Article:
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      Eating Disorders in Young Women with Type 1 Diabetes

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          Disordered eating attitudes and behavior are common and persistent in adolescent and young adult females with type 1 diabetes, and are associated with impaired metabolic control and a higher risk of diabetes-related complications. Specific aspects of diabetes and its management, e.g. weight gain associated with initiation of insulin treatment or improved metabolic control, and dietary restraint, may trigger the body dissatisfaction and drive for thinness that accompany eating disturbances. Health care providers should be aware of the possible association between eating disturbances and diabetes, and also of the types of behavior, particularly insulin omission for weight loss, that are common in these young women. Therapy will depend on the severity of the eating disturbance. Group psychoeducation, incorporating a nondeprivational approach to eating, may prove effective, especially in those with milder degrees of eating and weight psychopathology.

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          Disordered eating behavior and microvascular complications in young women with insulin-dependent diabetes mellitus.

          Insulin-dependent diabetes mellitus (IDDM) and eating disorders are relatively common among young women in North America. Their coexistence could lead to poor metabolic control and an increased risk of the microvascular complications of IDDM. We studied 91 young women with IDDM at base line and four to five years later to determine the prevalence and persistence of disordered eating behavior (on the basis of self-reported eating and weight-loss practices, including the intentional omission or underdosing of insulin to control weight) and the association of such eating disorders with metabolic control, diabetic retinopathy, and urinary albumin excretion. At base line, the mean age of the young women was 15+/-2 years and the duration of diabetes was 7+/-4 years. At base line, 26 of 91 young women (29 percent) had highly or moderately disordered eating behavior, which persisted in 16 (18 percent) and improved in 10 (11 percent). Of the 65 women with normal eating behavior at base line (71 percent), 14 (15 percent) had disordered eating at follow-up. Omission or underdosing of insulin lose weight was reported by 12 of 88 young women (14 percent) at base line and 30 (34 percent) at follow-up (P=0.003). At base line, the mean (+/-SD) hemoglobin A(1c) value was higher in the group with highly disordered eating behavior (11.1+/-1.2 percent) than in the groups whose eating behavior was moderately disordered (8.9+/-1.7 percent) or nondisordered (8.7+/-1.6 percent, P<0.001). Disordered eating at base line was associated with retinopathy four years later (P=0.004), when 86 percent of the young women with highly disordered eating behavior, 43 percent of those with moderately disordered eating behavior, and 24 percent of those with nondisordered eating behavior had retinopathy. Disordered eating behavior is common and persistent in young women with IDDM and is associated with impaired metabolic control and a higher risk of diabetic retinopathy.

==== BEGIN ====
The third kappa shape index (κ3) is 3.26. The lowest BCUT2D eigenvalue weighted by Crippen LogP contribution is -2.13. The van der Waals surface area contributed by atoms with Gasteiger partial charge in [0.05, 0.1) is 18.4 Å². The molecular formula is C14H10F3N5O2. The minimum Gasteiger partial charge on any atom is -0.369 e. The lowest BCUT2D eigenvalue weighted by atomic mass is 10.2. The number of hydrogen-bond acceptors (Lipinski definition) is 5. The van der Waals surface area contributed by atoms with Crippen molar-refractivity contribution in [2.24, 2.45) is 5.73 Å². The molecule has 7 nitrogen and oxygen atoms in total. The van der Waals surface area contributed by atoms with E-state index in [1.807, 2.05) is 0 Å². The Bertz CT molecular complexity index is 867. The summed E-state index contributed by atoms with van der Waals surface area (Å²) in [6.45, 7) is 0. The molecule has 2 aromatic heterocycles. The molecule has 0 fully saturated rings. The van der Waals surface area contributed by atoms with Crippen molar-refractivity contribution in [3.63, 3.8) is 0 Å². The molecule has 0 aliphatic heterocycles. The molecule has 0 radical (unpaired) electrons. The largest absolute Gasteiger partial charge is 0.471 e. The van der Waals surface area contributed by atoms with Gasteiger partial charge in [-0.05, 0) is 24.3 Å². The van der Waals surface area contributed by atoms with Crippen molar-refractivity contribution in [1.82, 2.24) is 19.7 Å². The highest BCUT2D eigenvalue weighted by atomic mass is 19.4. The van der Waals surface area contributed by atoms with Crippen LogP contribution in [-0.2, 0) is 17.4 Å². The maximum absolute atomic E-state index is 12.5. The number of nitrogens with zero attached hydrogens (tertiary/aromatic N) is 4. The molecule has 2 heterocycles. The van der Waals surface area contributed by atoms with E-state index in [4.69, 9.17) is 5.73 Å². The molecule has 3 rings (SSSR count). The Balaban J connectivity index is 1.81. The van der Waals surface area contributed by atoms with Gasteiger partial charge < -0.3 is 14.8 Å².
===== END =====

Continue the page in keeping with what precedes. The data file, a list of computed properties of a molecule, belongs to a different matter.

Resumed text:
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            Anorexia nervosa and bulimia in female adolescents with insulin dependent diabetes mellitus: A systematic study

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              Anorexia nervosa in association with diabetes mellitus—a cognitive-behavioural approach to treatment


                Author and article information

                Horm Res Paediatr
                Hormone Research in Paediatrics
                S. Karger AG
                July 1998
                17 November 2004
                : 50
                : Suppl 1
                : 79-86
                Departments of Pediatrics and Psychiatry, University of Toronto, The Hospital for Sick Children and The Toronto Hospital, Toronto, Canada
                53110 Horm Res 1998;50(suppl 1):79–86
                © 1998 S. Karger AG, Basel

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                Pages: 8
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